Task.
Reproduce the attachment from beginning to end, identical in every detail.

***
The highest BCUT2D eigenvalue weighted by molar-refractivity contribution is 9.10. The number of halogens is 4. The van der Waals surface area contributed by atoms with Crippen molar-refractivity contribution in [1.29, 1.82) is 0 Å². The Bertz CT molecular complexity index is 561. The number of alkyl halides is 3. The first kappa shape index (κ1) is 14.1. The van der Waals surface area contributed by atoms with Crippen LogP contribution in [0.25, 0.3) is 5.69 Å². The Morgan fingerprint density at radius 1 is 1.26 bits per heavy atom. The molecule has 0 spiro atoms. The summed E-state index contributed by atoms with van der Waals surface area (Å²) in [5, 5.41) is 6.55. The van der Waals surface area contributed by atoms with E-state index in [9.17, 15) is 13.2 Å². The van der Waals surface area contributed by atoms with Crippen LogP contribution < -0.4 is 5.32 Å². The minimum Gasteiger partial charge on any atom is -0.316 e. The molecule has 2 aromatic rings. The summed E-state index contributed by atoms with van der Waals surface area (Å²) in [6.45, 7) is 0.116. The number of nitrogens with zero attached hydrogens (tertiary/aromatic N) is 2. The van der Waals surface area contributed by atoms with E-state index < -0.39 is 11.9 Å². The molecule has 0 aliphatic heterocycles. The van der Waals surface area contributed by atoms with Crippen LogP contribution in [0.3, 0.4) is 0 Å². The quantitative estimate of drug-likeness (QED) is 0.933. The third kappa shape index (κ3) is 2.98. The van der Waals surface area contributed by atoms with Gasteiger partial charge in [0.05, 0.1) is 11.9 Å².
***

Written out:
The highest BCUT2D eigenvalue weighted by molar-refractivity contribution is 9.10. The number of halogens is 4. The van der Waals surface area contributed by atoms with Crippen molar-refractivity contribution in [1.29, 1.82) is 0 Å². The Bertz CT molecular complexity index is 561. The number of alkyl halides is 3. The first kappa shape index (κ1) is 14.1. The van der Waals surface area contributed by atoms with Crippen LogP contribution in [0.25, 0.3) is 5.69 Å². The Morgan fingerprint density at radius 1 is 1.26 bits per heavy atom. The molecule has 0 spiro atoms. The summed E-state index contributed by atoms with van der Waals surface area (Å²) in [5, 5.41) is 6.55. The van der Waals surface area contributed by atoms with E-state index in [9.17, 15) is 13.2 Å². The van der Waals surface area contributed by atoms with Crippen LogP contribution < -0.4 is 5.32 Å². The minimum Gasteiger partial charge on any atom is -0.316 e. The molecule has 2 aromatic rings. The summed E-state index contributed by atoms with van der Waals surface area (Å²) in [6.45, 7) is 0.116. The number of nitrogens with zero attached hydrogens (tertiary/aromatic N) is 2. The van der Waals surface area contributed by atoms with E-state index < -0.39 is 11.9 Å². The molecule has 0 aliphatic heterocycles. The van der Waals surface area contributed by atoms with Crippen LogP contribution in [0.3, 0.4) is 0 Å². The quantitative estimate of drug-likeness (QED) is 0.933. The third kappa shape index (κ3) is 2.98. The van der Waals surface area contributed by atoms with Gasteiger partial charge in [0.05, 0.1) is 11.9 Å².